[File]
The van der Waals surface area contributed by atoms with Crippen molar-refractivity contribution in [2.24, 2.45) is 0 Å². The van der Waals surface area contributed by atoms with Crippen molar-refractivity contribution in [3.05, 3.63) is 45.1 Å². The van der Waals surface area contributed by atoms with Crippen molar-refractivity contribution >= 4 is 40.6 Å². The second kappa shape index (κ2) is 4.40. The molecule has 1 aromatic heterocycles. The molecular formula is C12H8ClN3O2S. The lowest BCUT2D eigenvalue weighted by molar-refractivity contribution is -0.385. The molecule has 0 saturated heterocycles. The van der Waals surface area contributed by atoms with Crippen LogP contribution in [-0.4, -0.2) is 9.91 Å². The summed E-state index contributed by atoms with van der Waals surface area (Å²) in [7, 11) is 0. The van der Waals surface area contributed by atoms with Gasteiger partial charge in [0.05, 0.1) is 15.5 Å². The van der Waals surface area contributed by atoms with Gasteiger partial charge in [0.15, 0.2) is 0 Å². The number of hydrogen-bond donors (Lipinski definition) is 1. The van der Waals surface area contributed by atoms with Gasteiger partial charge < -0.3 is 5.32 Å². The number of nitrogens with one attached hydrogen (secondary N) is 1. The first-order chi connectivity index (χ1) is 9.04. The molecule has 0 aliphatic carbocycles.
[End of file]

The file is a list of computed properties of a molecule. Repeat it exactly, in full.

The van der Waals surface area contributed by atoms with Crippen molar-refractivity contribution in [2.24, 2.45) is 0 Å². The van der Waals surface area contributed by atoms with Crippen molar-refractivity contribution in [3.05, 3.63) is 45.1 Å². The van der Waals surface area contributed by atoms with Crippen molar-refractivity contribution >= 4 is 40.6 Å². The second kappa shape index (κ2) is 4.40. The molecule has 1 aromatic heterocycles. The molecular formula is C12H8ClN3O2S. The lowest BCUT2D eigenvalue weighted by molar-refractivity contribution is -0.385. The molecule has 0 saturated heterocycles. The van der Waals surface area contributed by atoms with Crippen LogP contribution in [-0.4, -0.2) is 9.91 Å². The summed E-state index contributed by atoms with van der Waals surface area (Å²) in [7, 11) is 0. The van der Waals surface area contributed by atoms with Gasteiger partial charge in [0.05, 0.1) is 15.5 Å². The van der Waals surface area contributed by atoms with Gasteiger partial charge in [0.15, 0.2) is 0 Å². The number of hydrogen-bond donors (Lipinski definition) is 1. The van der Waals surface area contributed by atoms with Gasteiger partial charge < -0.3 is 5.32 Å². The number of nitrogens with one attached hydrogen (secondary N) is 1. The first-order chi connectivity index (χ1) is 9.04. The molecule has 0 aliphatic carbocycles.